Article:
Tag Archives: usafa

The most beautiful song, Nov. 21, 2012

By Retired Gen. Steve Lorenz
U.S. Air Force Academy Endowment

By all measures, it was a typical football game day at Falcon Stadium. Many people were tailgating, there was a slight chill in the air, the sky was a brilliant bright blue, and the crowd was excited as the game time approached. With great precision, the Cadet Wing had marched into the stadium. With great fanfare, the Wings of Blue parachute team had jumped onto the football field, and the flyover by several Air Force aircraft had created much excitement.

As the cadet band began to play our national anthem, the audience around us rose up to show respect for our flag and the music Francis Scott Key wrote 200 years ago. In unison, we placed our right hands over our hearts to show the proper respect as the Star Spangled Banner was played.

As the ceremony began, the entire stadium went silent as they turned to face the American flag and listen to the music. It was then that I heard what initially sounded like a person yelling at the top of his lungs and making loud, incoherent sounds. I did not know what it was, but my initial reaction was one of disbelief and irritation that this person could be so insensitive and disrespectful while an entire stadium full of people were saluting our nation’s flag.


But as I listened closely to this disruptive sound, I began to make out what appeared to be words. I could not understand every word, but every third or fourth word seemed to fit into the melody of our national anthem. Someone, in his own painful way, was singing the Star Spangled Banner.

I looked where the sounds were coming from. In front of me was the ramp reserved for handicapped fans, and there he was. A young man was sitting in a wheelchair, in an Air Force T-shirt, with an Air Force baseball cap perched on his head. He was swaying back and forth to the sounds of the music despite suffering from the obvious physical effects of a serious long term debilitating illness.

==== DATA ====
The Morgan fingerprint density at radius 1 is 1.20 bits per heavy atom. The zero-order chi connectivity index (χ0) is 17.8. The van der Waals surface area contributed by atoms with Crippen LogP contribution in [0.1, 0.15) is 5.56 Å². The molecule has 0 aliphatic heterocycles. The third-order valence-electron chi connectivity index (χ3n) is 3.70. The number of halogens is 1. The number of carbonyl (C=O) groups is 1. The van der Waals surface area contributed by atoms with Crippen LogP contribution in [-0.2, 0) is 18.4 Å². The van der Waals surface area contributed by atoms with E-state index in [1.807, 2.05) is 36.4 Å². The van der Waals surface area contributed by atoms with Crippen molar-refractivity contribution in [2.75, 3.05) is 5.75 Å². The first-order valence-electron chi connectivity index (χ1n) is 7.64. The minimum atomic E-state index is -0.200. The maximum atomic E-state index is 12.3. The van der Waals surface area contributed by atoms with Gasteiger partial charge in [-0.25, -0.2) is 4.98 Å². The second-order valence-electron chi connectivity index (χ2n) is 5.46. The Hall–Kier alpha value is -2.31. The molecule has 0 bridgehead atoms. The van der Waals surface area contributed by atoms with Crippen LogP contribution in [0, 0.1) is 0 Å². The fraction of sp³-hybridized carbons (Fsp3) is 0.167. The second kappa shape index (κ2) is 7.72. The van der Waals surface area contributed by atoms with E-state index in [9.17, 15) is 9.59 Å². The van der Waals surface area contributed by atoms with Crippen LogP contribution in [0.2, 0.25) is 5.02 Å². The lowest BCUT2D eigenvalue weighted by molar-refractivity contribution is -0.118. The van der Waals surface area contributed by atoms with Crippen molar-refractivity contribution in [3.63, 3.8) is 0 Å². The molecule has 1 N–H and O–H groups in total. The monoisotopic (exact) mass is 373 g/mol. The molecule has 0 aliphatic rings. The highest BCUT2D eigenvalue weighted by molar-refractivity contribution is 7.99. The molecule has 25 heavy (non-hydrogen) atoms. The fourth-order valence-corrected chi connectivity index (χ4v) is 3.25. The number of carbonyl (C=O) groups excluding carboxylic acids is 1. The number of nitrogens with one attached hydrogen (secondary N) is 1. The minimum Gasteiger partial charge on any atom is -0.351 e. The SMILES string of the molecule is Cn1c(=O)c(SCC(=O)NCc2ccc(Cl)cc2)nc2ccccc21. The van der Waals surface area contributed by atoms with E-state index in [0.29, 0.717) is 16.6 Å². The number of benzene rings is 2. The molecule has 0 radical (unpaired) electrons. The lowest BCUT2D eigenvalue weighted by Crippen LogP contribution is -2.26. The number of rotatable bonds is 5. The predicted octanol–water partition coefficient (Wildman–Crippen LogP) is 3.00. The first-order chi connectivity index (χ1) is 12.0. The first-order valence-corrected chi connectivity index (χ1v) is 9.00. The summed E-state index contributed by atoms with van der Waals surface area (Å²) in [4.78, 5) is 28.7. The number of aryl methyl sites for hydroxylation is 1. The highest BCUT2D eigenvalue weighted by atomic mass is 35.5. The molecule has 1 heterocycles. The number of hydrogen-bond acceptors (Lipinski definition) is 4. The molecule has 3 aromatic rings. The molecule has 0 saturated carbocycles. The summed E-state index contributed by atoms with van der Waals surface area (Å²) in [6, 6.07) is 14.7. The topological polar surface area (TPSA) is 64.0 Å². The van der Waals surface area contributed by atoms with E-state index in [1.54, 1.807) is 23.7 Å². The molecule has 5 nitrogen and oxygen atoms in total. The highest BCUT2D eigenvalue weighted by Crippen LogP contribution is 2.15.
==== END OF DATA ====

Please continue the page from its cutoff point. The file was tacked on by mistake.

As I listened more carefully, I could make out more and more of the words he was singing. This handicapped Air Force Academy football fan had a huge smile on his face as he sang with great gusto our national anthem.

My initial irritation immediately turned to great pride as I watched this young man sing his heart out. Tears welled up in my eyes as I listened to the finest rendition of the Star Spangled Banner I had ever heard. This young man touched my heart and the hearts of everyone around him who really heard what he was singing. I walked up to 31 year old Kenny Frith, who was born with cerebral palsy, and thanked him for reminding me what really is important. I told him I would never forget him or his singing of our national anthem.

Air Force Academy energy research will yield global benefits, October 18, 2012

Glass beakers

By Lt. Col. Patrick Suermann
Air Force Academy Civil and Environmental Engineering Department

“I am Air Force Energy” is more than just a catchphrase at the Air Force Academy. Those words, provided by Air Force Deputy Assistant Secretary for Energy Dr. Kevin Geiss as the theme for Energy Awareness Month, resonates at the Air Force Academy, whose faculty are innovating across the spectrum of academic departments to further educate and develop future leaders of character and advance energy technology.

After studying energy-related topics in two core courses, Chemistry 110 and Physics 110, cadets can take the science and technology energy systems core option or specialize in approximately 17 major’s courses from Economics to Engineering that deal with the importance of being informed energy consumers and engineers.